Kale, a common garden vegetable related to cabbage and other cole crops, is a member of the Brassica genus, with a number of species and cultivars for the garden. Kale serves as a tasty vegetable whether it's cooked or raw. But you're not the only one who likes to munch on kale; many bug species also love eating kale. If insect pests have turned your kale garden bed into an all-you-can-eat salad buffet, take action. To minimize potential toxicity risks for you and your family, try all-natural or organic methods of kale bug eradication before resorting to chemical insecticides.
Things You'll Need
- Water hose
- Dish soap
- Insecticidal soap (optional)
- Spray bottle
- Spinosad insecticide spray
Blast your kale with strong jets of water from your garden hose. This physically removes and deters insect invasions and also helps kill certain fragile bug species, such as the soft-bodied aphid -- a common kale pest. While kale leaves are firm and hardy, limit this bug control method to just once a day to avoid causing undue damage to your kale plants.
Spritz your kale with soapy water. The soap film coats the bodies of any present insects and suffocates them. Once the soap dries, it also creates a bitter-tasting residue that keeps new bugs from moving in. For effective results, combine a teaspoon of liquid dish soap with half a gallon of fresh water in a spray bottle. Most dish soaps are nontoxic, but if you're worried, try using an organic and biodegradable dish soap.
Release ladybugs in your kale garden bed. These are especially effective for naturally killing and reducing aphid populations, which commonly infest kale and other cole crops.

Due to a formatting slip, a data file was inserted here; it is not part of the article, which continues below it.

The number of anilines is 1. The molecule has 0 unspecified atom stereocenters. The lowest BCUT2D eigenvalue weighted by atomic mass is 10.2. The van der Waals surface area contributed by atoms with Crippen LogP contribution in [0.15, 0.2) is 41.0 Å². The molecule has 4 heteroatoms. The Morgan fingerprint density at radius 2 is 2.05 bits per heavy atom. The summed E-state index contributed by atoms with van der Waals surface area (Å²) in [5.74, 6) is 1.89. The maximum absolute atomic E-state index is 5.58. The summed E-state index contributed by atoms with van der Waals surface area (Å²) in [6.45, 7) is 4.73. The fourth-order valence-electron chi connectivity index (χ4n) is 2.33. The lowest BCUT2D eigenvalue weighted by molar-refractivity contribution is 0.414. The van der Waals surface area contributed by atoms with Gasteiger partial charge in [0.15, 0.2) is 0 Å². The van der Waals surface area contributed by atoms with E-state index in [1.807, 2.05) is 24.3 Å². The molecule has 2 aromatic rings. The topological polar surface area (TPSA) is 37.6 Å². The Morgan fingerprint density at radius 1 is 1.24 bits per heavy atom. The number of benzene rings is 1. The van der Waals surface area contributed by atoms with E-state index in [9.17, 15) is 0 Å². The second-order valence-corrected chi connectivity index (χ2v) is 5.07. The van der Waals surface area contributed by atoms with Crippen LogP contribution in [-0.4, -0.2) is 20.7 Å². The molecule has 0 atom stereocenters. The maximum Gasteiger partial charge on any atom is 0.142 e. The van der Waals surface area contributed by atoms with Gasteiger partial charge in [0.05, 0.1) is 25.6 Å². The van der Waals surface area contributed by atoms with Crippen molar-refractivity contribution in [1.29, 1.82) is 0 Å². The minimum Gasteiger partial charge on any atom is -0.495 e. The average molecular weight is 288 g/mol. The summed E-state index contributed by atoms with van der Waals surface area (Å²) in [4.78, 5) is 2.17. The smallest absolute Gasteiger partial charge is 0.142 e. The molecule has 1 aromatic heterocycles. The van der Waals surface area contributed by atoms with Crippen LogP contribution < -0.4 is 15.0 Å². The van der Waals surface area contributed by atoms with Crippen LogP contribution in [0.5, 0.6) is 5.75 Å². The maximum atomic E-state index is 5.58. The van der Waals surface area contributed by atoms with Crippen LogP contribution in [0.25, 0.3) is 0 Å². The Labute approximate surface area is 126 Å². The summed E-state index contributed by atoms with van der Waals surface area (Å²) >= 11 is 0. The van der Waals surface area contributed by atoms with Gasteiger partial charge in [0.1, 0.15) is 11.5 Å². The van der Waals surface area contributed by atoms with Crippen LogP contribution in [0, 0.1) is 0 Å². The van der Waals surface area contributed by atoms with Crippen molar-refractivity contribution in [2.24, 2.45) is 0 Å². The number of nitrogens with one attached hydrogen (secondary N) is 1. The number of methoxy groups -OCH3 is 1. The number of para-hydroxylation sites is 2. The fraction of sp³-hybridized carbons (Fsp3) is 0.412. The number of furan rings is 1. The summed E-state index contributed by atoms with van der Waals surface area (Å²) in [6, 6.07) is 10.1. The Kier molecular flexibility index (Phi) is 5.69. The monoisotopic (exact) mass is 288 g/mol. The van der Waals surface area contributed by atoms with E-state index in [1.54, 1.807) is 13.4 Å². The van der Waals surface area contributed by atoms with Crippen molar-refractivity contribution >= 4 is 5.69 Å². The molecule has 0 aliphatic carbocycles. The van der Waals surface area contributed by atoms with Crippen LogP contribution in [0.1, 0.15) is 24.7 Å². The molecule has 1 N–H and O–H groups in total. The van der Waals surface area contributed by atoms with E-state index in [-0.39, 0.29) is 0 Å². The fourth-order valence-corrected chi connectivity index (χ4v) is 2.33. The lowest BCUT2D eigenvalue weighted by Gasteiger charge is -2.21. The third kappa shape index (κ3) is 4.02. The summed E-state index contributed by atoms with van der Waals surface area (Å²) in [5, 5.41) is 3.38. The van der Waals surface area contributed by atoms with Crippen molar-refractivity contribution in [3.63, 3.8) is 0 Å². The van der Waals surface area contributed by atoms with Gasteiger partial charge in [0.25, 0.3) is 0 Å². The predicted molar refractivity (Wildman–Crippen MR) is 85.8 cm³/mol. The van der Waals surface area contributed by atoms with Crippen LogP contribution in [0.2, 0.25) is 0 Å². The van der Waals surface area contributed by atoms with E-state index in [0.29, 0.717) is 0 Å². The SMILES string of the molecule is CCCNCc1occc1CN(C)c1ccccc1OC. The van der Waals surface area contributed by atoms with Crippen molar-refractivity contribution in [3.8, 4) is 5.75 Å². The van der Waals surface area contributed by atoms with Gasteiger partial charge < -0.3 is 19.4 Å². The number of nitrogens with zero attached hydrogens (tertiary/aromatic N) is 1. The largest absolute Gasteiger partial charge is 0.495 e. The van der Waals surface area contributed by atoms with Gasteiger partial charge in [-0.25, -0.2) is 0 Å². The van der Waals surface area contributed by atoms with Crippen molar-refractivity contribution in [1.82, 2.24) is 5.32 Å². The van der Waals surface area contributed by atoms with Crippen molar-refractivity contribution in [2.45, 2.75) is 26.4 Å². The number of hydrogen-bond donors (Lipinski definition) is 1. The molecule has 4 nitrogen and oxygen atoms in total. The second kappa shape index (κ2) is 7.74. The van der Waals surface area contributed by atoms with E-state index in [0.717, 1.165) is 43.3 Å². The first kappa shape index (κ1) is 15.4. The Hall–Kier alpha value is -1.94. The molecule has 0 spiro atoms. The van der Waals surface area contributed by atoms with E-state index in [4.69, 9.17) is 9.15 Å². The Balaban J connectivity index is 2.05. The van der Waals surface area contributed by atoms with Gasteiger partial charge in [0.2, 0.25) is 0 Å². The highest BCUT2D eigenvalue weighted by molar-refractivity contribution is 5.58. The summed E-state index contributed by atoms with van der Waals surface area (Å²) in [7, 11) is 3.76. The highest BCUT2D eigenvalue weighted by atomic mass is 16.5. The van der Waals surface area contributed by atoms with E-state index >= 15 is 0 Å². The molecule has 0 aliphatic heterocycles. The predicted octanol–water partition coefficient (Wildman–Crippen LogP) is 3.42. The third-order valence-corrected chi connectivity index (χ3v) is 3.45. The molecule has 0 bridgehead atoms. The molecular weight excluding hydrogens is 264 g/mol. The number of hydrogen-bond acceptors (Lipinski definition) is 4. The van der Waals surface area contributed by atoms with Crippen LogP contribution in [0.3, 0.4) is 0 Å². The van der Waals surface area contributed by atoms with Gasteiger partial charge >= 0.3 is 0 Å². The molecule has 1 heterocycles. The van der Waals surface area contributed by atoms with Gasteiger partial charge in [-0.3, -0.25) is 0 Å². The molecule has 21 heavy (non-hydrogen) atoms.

Remove beetles and caterpillars manually. Such handpicking is a natural and effective form of pest control in smaller gardens. Drop the bugs into a bucket of soapy water to quickly kill the pests and prevent them from simply returning to your kale.
Spray your kale with a natural and organic insecticide if you notice heavy insect invasions -- causing wilting and other signs of visible plant distress -- on 10 percent or more of your kale plants. The manual handpicking you accomplished in the previous step can easily help you determine the level of insect invasions. Sprays tend to run off the glossy kale leaves. Remedy this by adding about 3 teaspoons of liquid soap per gallon of spray mixture to improve the liquid's adhesion. Spray both sides of the leaves with a fine mist until they are wet. Spray twice, five to seven days apart, and avoid spraying on a hot, sunny day. For effective, natural pest control against all kinds of common kale pests, including beetles and leafminers, try spinosad. Based on a soil-dwelling bacterium, the spray satisfies federal regulations concerning organic certification for vegetables.
Tips & Warnings
- Lightly dusting your kale plants with diatomaceous earth can also naturally kill any present bugs. Use a dusting tool to cover the undersides of the leaves as well as the tops with a fine layer.
- Learn to identify beneficial insects in all stages of growth. For instance, lady bug larvae appear as segmented, orange-and-black grub-like creatures on the plants. Protect them -- they are voracious pest-eaters.
- Avoid using dishwashing detergents that contain degreasers or antibacterial ingredients. These chemicals quickly break down the protective cuticle layer of the leaves, damaging or even killing the plant. Choose dishwashing soap or an insecticidal soap instead. Spray twice, about five to seven days apart, in the morning or evening; avoid spraying on a hot, sunny afternoon.
- Keep your kale garden weed-free. Weeds commonly harbor and attract bug pests that then move on to your vegetables.
- Overuse of soap sprays may damage the plants.
- Mother Earth News: Guide to Organic Pest Control
- Texas A&M University: Cabbage
- University of California Davis: Good Life Garden: Kale
- University of California; Cole Crops: Leafminers
- Utah State University Extension: Kale in the Garden
- Organic Gardening: Learn and Grow: Cabbage
- University of Florida: Clean Up Pests with Soap